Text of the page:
This article in New Scientist has me thinking about how to endow artificially intelligent machines with emotions. This shouldn't be a hard task.
Referring to a previous post on mood, as well as one on emotions, a computerized machine can be fitted with sensors to facilitate machine learning, with unconditioned and conditioned stimuli as incentives. Reward would be determined by the required rate intake of resources, and the net intake of resources deemed available. Resources can include energy, and even social approval. In the latter case, machines can detect facial features and be programmed to associate them with social signals, such as those revealed by facial expressions, for example. The sum of all available resources can be operationalized as mood.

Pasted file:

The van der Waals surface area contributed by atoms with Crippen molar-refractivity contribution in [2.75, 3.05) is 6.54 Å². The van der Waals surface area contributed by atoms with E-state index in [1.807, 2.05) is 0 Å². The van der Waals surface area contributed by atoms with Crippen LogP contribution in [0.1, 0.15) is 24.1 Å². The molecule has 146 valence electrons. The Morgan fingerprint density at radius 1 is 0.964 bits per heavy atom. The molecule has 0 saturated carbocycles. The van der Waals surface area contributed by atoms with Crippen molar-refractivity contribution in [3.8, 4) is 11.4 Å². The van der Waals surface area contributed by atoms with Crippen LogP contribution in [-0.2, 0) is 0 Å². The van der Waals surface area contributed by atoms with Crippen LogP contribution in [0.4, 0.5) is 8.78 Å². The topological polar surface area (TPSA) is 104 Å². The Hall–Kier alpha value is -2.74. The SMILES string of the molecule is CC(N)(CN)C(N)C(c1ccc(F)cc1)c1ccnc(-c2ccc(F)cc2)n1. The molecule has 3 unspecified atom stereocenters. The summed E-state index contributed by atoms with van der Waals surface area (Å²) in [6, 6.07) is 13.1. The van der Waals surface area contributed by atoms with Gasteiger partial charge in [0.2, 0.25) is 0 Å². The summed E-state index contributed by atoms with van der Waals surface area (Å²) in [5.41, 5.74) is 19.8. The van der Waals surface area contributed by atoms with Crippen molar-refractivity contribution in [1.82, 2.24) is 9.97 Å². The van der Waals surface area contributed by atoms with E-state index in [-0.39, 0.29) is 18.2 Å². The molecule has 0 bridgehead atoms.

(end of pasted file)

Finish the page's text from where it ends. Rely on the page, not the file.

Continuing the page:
The machine is then capable of attaching values to various stimuli and now emotions can be added. Anger, for example, can be programmed as an unexpected subjective loss. But could machines feel?
I think emotional feelings in human beings serve as signals to the working memory in the prefrontal cortex, allowing for metacognitive differentiation. That is, with regard to our thinking about our emotional reactions, it helps to be able to distinguish each emotional response from others. Hence, there is no reason to think such differentiation cannot be programmed into artificial intellgence systems.
Quantitative Psychological Theory and Musings